Sport England has released a new guidance publication for planning for sport.
Daktronics Supplying Complete Street to Seat Experience At Tottenham Hotspur Stadium
Tottenham and its architects have used technology to provide the visual architecture of the new stadium, partnering with Daktronics for LED displays in and around the building, for a complete street-to-seat visitor experience. The East and West Atriums, Tottenham Experience, Paxton House, Auditorium and external wayfinding locations have all received LED displays. This installation is in addition to the previous project announced in 2018 for main video and ribbon displays around the stadium.
“These market-leading displays support our commitment to delivering an unrivaled fan experience, helping to engage fans from the moment they arrive at our new home,” said Tottenham Hotspur Director of Operations Matthew Collecott.
A wealth of LED displays will be visible across the campus to support fans in reaching their desired location from the moment they arrive outside the stadium until they reach their seat, including two large, 234-square-meter displays featuring 13HD pixel layouts mounted to the stadium façade to welcome fans as they arrive, as well as 54 flag-style displays and 17 single totem-style displays.
Paxton House, the Club’s ticket office, includes two long, narrow displays featuring 6-millimeter line spacing above ticket windows to inform visitors of availability and open sales windows for ease of purchasing their tickets while the Tottenham Experience boasts a new curved LED video display featuring 8-millimeter line spacing to showcase branded content.
As fans reach the East and West Atriums, they will be greeted with approximately 200 square meters of wall-covering display space with 4-millimeter line spacing. These displays will help brand the venue, engage fans and immerse them in the live event experience.
“Immediately upon entering Tottenham Hotspur Stadium, you are welcomed with a wall of video targeted specifically for the fans and programmed to kick off the excitement that awaits them inside the bowl,” said Pete Egart, vice president of Europe, Middle East and Africa markets for Daktronics.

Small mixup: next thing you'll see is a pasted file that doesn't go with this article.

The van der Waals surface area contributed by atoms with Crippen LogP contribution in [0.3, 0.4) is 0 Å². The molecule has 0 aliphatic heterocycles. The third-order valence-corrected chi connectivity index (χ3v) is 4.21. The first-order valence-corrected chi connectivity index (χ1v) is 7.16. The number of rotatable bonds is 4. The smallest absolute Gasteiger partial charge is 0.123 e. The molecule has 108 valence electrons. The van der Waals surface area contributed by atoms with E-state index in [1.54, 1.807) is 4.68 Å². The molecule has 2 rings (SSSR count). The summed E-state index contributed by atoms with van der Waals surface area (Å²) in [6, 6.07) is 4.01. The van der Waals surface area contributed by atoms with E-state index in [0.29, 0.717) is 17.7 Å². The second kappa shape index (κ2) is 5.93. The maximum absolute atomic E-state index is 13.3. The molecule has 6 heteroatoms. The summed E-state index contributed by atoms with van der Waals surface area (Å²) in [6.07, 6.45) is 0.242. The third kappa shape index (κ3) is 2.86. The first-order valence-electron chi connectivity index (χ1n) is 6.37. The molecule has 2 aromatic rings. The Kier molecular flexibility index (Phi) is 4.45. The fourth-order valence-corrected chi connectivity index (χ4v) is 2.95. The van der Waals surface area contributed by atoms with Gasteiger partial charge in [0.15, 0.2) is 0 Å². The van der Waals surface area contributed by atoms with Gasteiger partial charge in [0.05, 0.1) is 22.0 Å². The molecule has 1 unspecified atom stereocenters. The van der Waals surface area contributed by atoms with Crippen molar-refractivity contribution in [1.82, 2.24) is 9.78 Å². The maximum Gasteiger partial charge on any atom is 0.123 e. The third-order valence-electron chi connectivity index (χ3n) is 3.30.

The stadium’s auditorium display will afford the club the flexibility to use the space as a multi-purpose facility for events such as press conferences, presentations and private screenings.
Rounding out the project, 15 locker room clocks and four delay-of-game timers will be installed at the stadium to accommodate American professional football standards for hosting these events at Tottenham Hotspur Stadium.
“The Tottenham Hotspur Stadium team has reinforced its commitment to a fan first approach,” Egart continued. “The integration of technology combined with the commitment to preserving the history and culture of their storied club will ensure a unique and breathtaking experience for all visitors to the new stadium.”
The Festival™, presented by Magners, involves Jockey Club Catering tackling the momentous task of feeding the 265,000 spectators who flock to Jump racing’s spiritual home. Cheltenham Racecourse will become a pilgrimage for thousands of global fans and guests for the four-day Festival, 12-15 March. Exhilarating racing is matched only by the roar of the crowd and entertainment on offer in this Cotswolds hotspot.
New this year
Jockey Club Catering has upped the stakes this year and created its very own pub, the Horse and Groom. A relaxing and charming space with horseracing at its heart, the new punters’ local will overlook the final two fences and is hotly tipped to be a fans favourite, with a range of real ales, fine wines and best of British food created by Regional Executive Chef Tom Parry.
If you’re looking for some of the best views of the racecourse then head to the impressive Princess Royal Stand. You won’t be able to miss it, with state-of-the-art entertaining areas abuzz with hospitality boxes, bars and restaurants.
A British icon of global proportions, The Festival™ reflects international catering tastes. Returning for the second year is the critically acclaimed pan Asian restaurant, Theatre@ The Festival™. An incredible hospitality dining experience with an exclusive three-course pan Asian menu delivering a fusion of flavours from across Asia, embraced and delivered via the farms of The Cotswolds.
Each Theatre@ guest receives an exquisite bento box starter with delectable dishes such as; black pepper fillet of locally sourced beef served with a cucumber kamahi salad and fresh plum sauce; or ‘lobster and lobster’, a dish of poached noodles served with a luxurious lobster oil drizzle, shallots and coriander cress, Cantonese ginger, spring onion and Brixham lobster tail.
For guests keen to experience the height of luxury, Chez Roux at Cheltenham is a stone’s throw from the final fence and is hosted by culinary icons Albert Roux OBE, supported by Michel Roux Jr. and granddaughter, Emily Roux. For the fifth year the family will bring bespoke menus to reflect the seasonality and provenance of Cheltenham’s local larder.
A focus on local ingredients is given to create the show-stopping menus across hospitality and public areas. 100% of the cheese used is from South West England; while 100% of responsibly sourced Scottish salmon is cured or smoked within 50 miles of Cheltenham (Severn and Wye) too.